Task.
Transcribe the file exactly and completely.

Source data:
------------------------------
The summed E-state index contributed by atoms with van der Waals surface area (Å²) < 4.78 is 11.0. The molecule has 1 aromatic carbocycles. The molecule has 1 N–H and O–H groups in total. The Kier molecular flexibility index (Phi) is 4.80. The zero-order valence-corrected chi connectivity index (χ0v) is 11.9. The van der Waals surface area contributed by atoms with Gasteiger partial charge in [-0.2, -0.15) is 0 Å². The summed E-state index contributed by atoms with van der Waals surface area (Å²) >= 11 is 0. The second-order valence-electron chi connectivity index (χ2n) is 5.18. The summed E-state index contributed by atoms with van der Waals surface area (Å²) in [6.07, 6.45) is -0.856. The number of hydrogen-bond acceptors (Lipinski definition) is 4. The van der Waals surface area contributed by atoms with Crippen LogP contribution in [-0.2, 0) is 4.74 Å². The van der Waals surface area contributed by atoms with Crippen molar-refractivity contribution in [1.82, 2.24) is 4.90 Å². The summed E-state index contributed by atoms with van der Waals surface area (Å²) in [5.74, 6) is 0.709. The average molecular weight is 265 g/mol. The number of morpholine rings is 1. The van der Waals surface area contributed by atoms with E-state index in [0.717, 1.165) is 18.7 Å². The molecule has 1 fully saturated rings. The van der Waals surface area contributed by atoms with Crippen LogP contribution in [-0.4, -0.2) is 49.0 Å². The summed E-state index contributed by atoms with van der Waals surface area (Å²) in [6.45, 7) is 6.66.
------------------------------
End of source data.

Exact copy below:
The summed E-state index contributed by atoms with van der Waals surface area (Å²) < 4.78 is 11.0. The molecule has 1 aromatic carbocycles. The molecule has 1 N–H and O–H groups in total. The Kier molecular flexibility index (Phi) is 4.80. The zero-order valence-corrected chi connectivity index (χ0v) is 11.9. The van der Waals surface area contributed by atoms with Gasteiger partial charge in [-0.2, -0.15) is 0 Å². The summed E-state index contributed by atoms with van der Waals surface area (Å²) >= 11 is 0. The second-order valence-electron chi connectivity index (χ2n) is 5.18. The summed E-state index contributed by atoms with van der Waals surface area (Å²) in [6.07, 6.45) is -0.856. The number of hydrogen-bond acceptors (Lipinski definition) is 4. The van der Waals surface area contributed by atoms with Crippen LogP contribution in [-0.2, 0) is 4.74 Å². The van der Waals surface area contributed by atoms with Crippen molar-refractivity contribution in [1.82, 2.24) is 4.90 Å². The summed E-state index contributed by atoms with van der Waals surface area (Å²) in [5.74, 6) is 0.709. The average molecular weight is 265 g/mol. The number of morpholine rings is 1. The van der Waals surface area contributed by atoms with E-state index in [0.717, 1.165) is 18.7 Å². The molecule has 1 fully saturated rings. The van der Waals surface area contributed by atoms with Crippen LogP contribution in [-0.4, -0.2) is 49.0 Å². The summed E-state index contributed by atoms with van der Waals surface area (Å²) in [6.45, 7) is 6.66.